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Gas turbines for liquefied natural gas

21st February 2013


The Department of Power and Propulsion at the UK's Cranfield University is collaborating with Royal Dutch Shell in a project which looks at equipment selection for a liquefied natural gas (LNG) plant. The project uses TERA as a tool to aid the selection process, where the TERA is a Techno-Economic and Environmental Risk Assessment. The tool originates at Cranfield with successful applications in the Civil Aviation, Power Generation and Marine fields. 

Shell is interested in renewing existing LNG liquefaction plants whilst keeping environmental and economic criteria in mind. With mounting pressures in the way of emissions legislations and consequent emissions taxes, there is an ever increasing need to carefully and systematically select the plant equipment. Shell also has many plants where dated equipment needs replacement. A tool is required to aid the decision making process.

The TERA will be used as an optimiser to pin-point the optimum turbomachinery for LNG applications. The TERA philosophy is being used to select gas turbines as prime movers for the plant. Various gas turbines have been analysed as potential mechanical drivers. The analysis is based on four modules with the performance module as the core. The performance is conducted using the Cranfield 'in-house' simulation code called Turbomatch. This is a robust and flexible code used to simulate design point and off design scenarios of gas turbines in a range of operational conditions. Simulations can be run at different loads, altitudes, and varying ambient conditions. The results of the core performance simulation are fed into the other modules for further analysis.

The environmental module first predicts the raw NOx, CO2, CO, unburnt hydrocarbons and water vapour emissions of each respective engine. These can then be used to calculate any emissions taxes given the legislation that applies. The secondary function of the environmental module gives an index for the overall global warming potential, which aids in making comparisons between the engines.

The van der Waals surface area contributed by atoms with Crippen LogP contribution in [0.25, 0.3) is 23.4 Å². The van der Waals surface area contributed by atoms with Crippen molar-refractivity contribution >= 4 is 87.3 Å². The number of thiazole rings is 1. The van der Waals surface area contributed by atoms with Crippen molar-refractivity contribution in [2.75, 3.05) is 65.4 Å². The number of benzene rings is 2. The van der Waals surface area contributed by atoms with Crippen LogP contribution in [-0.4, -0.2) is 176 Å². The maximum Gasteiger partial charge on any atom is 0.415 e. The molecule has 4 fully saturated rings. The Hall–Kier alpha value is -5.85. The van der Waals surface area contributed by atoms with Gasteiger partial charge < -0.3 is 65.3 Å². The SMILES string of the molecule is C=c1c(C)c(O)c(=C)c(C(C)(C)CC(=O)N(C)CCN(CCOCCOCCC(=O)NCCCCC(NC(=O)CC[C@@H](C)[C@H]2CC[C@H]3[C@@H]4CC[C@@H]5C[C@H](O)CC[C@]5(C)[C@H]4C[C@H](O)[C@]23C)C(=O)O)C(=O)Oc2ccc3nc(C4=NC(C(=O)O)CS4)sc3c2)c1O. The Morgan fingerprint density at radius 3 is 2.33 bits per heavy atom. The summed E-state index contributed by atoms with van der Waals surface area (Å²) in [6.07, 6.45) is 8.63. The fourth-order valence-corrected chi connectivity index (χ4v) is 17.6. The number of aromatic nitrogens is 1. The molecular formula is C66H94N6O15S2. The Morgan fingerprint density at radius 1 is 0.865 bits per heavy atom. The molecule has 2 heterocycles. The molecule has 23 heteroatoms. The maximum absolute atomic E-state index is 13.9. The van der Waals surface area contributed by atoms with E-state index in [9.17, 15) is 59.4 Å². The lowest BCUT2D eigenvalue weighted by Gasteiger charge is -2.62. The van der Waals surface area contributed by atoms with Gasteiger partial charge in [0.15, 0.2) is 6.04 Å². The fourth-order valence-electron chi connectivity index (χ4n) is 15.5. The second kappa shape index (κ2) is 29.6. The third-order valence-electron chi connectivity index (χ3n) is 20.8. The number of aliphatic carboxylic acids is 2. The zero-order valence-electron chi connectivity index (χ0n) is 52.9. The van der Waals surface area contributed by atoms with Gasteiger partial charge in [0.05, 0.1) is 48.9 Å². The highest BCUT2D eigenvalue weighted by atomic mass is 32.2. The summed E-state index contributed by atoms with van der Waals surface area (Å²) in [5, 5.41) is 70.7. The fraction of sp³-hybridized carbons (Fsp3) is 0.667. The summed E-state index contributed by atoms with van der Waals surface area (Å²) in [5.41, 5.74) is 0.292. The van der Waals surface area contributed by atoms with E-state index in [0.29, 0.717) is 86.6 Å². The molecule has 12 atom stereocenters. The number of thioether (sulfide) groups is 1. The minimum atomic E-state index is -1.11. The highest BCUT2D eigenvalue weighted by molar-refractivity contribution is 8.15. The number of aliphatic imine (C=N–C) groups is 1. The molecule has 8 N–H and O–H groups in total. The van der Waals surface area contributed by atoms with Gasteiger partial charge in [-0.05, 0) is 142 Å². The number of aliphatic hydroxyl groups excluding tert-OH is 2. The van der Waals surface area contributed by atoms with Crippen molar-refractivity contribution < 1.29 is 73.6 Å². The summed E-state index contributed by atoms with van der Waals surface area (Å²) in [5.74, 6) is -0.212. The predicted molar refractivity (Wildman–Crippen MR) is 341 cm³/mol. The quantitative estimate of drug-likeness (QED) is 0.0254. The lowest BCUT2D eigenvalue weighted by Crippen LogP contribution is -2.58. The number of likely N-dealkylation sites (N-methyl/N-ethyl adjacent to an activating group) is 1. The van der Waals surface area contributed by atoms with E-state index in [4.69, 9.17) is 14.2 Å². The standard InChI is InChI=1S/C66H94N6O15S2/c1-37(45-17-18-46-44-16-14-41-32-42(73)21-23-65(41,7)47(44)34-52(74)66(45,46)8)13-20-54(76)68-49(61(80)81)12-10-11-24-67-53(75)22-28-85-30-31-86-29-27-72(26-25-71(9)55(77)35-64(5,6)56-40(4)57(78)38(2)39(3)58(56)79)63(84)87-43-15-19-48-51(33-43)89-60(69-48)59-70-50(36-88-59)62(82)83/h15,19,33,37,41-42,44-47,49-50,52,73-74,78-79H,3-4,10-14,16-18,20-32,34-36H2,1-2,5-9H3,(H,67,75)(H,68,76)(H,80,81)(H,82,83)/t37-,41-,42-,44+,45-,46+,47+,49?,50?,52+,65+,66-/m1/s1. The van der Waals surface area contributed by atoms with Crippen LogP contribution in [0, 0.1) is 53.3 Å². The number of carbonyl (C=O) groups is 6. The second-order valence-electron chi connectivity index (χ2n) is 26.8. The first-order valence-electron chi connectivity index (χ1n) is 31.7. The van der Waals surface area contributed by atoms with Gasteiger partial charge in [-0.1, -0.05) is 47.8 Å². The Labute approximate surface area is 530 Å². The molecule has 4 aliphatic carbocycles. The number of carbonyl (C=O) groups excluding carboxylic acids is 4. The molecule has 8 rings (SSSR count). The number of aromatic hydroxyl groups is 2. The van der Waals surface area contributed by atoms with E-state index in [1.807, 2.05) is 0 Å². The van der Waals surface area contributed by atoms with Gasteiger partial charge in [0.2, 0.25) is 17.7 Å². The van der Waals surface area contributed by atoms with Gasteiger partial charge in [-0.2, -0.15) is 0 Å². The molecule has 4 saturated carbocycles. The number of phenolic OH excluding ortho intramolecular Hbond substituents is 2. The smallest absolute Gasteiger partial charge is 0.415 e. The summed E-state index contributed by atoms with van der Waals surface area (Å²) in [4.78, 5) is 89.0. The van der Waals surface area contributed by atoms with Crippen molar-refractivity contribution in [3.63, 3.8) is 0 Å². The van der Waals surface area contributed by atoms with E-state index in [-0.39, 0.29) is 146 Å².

Shell are interested in high availability and reliability of equipment whereby the longer the plant can run without downtime the better. The risk module uses Monte Carlo simulations to analyse the engine on a component-by-component basis. The NASA Technology Readiness Level (TRL) scale is used for ranking the different engines. The measure of availability and reliability is the overall downtime that the Monte Carlo simulations predict. In this way the technology readiness can be linked to the downtime associated with that particular engine, which acts as a quantitative way of measuring reliability and availability.

In a world where global warming is at the forefront of the agenda and supply of traditional oil and gas at affordable prices is unsteady, the economic value and logistical importance of LNG is evident. The challenge to the industry lies in selection of plant equipment whilst keeping the emissions and economics in perspective. Technical risk assessment helps us decide which equipment will keep the plant running for the longest period without downtime. The research is expected to last till 2012 whilst preliminary results are being delivered.

Cranfield University is based in Cranfield, Bedfordshire, UK. www.cranfield.ac.uk








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